A.: The ending of the Covid-19 pandemic already gives us a chance to improve our nations in a number of different ways. I am thinking particularly of cleaner air, greener economies and of catching up on education needs for those students whose opportunities were either insufficient in the past or diminished at the height of the pandemic. We could look carefully at the training and education for girls and women in both our nations. We share a common heritage of votes for women for the past 100 years but in some areas of economic advancement female participation has not always matched that early triumph. Now will be the moment to look at that as well as to look at job training and opportunities for some other less advantaged young people such as the disabled. So we can look forward during this time of slow and even negative economic growth to create a better future as we have this time to plan.

In the immediate term, access to healthcare is a prerequisite to sustainable economic growth in any country. The UK Government provided financial support Azerbaijan’s PROACT project, which was created to help strengthen hospitals response to COVID-19. PROACT project provides training for healthcare workers and mobile health clinics that support vulnerable people in villages. I hope we can work together on this crucial prerequisite for a healthy workforce in both our nations.

In the medium to long term, many analysts think the days of oil and gas prices of $70-80 a barrel are gone forever. Capital markets have shifted, and clean power stocks are up 45% this year. These global trends demonstrate the government is right to focus on diversifying its economy and the UK will support Azerbaijan with this important strategic priority.

Q.: The projects operated by UK company BP are well underway in Azerbaijan starting from new projects to almost already realized Southern Gas Corridor. What is the level of interest of other new UK companies in Azerbaijan’s energy sphere?

A.: There is tremendous interest in Azerbaijan’s energy sphere. The more British firms have successful engagements with the Azerbaijani market, the more word spreads and others want to get involved!

There are 300-400 UK energy firms in Azerbaijan which shows the level of interest in Azerbaijan’s energy sphere. These companies create thousands of jobs for Azerbaijan citizens, generate billions of manats in tax revenues and help bring new skills and knowledge to Azerbaijan’s work force.

The British Embassy receives a regular stream of enquires from UK firms about energy projects in Azerbaijan. These companies are not seeking to compete directly with local companies; instead they offer specialist expertise, skills and products that can enable Azerbaijan to develop its projects faster, safer and in a way that offers the best value for money.

Q.: Azerbaijan aims to increase the share of renewable energy in its energy mix from 17 to 30 percent in 2030. How can the two countries cooperate in this sphere?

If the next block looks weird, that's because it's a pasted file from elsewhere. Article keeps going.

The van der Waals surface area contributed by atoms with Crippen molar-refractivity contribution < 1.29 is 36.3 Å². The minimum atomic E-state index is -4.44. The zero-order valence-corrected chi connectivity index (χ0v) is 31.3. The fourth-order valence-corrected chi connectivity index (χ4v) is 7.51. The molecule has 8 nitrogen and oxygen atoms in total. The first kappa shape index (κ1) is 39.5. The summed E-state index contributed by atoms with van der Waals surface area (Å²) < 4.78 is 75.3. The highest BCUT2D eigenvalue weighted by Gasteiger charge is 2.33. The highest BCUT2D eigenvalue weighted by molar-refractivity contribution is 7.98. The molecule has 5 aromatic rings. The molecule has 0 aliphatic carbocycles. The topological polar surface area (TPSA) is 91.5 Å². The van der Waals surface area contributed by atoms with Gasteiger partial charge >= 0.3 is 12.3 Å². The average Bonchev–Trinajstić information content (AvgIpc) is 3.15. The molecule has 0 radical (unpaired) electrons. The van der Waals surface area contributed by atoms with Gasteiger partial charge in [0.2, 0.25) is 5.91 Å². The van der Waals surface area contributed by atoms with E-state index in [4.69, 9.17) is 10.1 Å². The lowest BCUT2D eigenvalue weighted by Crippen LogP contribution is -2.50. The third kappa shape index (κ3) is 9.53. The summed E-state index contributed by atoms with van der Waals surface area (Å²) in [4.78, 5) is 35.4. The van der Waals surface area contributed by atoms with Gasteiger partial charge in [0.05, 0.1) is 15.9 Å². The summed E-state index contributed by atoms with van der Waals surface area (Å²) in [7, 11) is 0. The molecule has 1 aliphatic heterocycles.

A.: In so many ways! My Azerbaijani friends recognise the goal of increasing rapidly your output of wind and solar energy. Carbon-based fuels are likely to be phased out over the next 10-30 years as they create emissions which cause global heating.

Azerbaijan has strong potential for both offshore wind and solar energy. The UK is world leader in offshore wind with 7.6 GW of installed capacity, which is the largest in the world. Next year, the UK Government will help fund a World Bank Study in to help develop a roadmap for Offshore Wind in Azerbaijan.

Solar capacity in the UK has increased from 5,488.6 MW in 2014 to 13,447 MW across 1,041,745 installations. UK Export Finance is currently supporting the 2nd largest solar project in the world in Turkey and I hope there is scope to do the same in Azerbaijan. UKEF has an additional global £2bn fund of Direct Lending capacity available for "clean growth" projects which is based on Green Bond principles. This could be a great opportunity for Azerbaijan organisations interested in renewable energy projects.

The UK has wide-ranging expertise encompassing everything from research to innovation, through to the manufacturing, construction and deployment of renewable energy as well as the policy and regulatory expertise required to support these. There are also over thirty UK companies already in Azerbaijan with renewable energy capability, which are keen to share their knowledge and expertise.

I was pleased that the Embassy recently published a picture of me using an electric taxi in Baku’s beautiful and historic old town. These taxis are quiet, make no air pollution and reduce greenhouse emissions, particularly in partnership with renewable energy generation. It is my hope that in the fairly near future all our cars will be electric.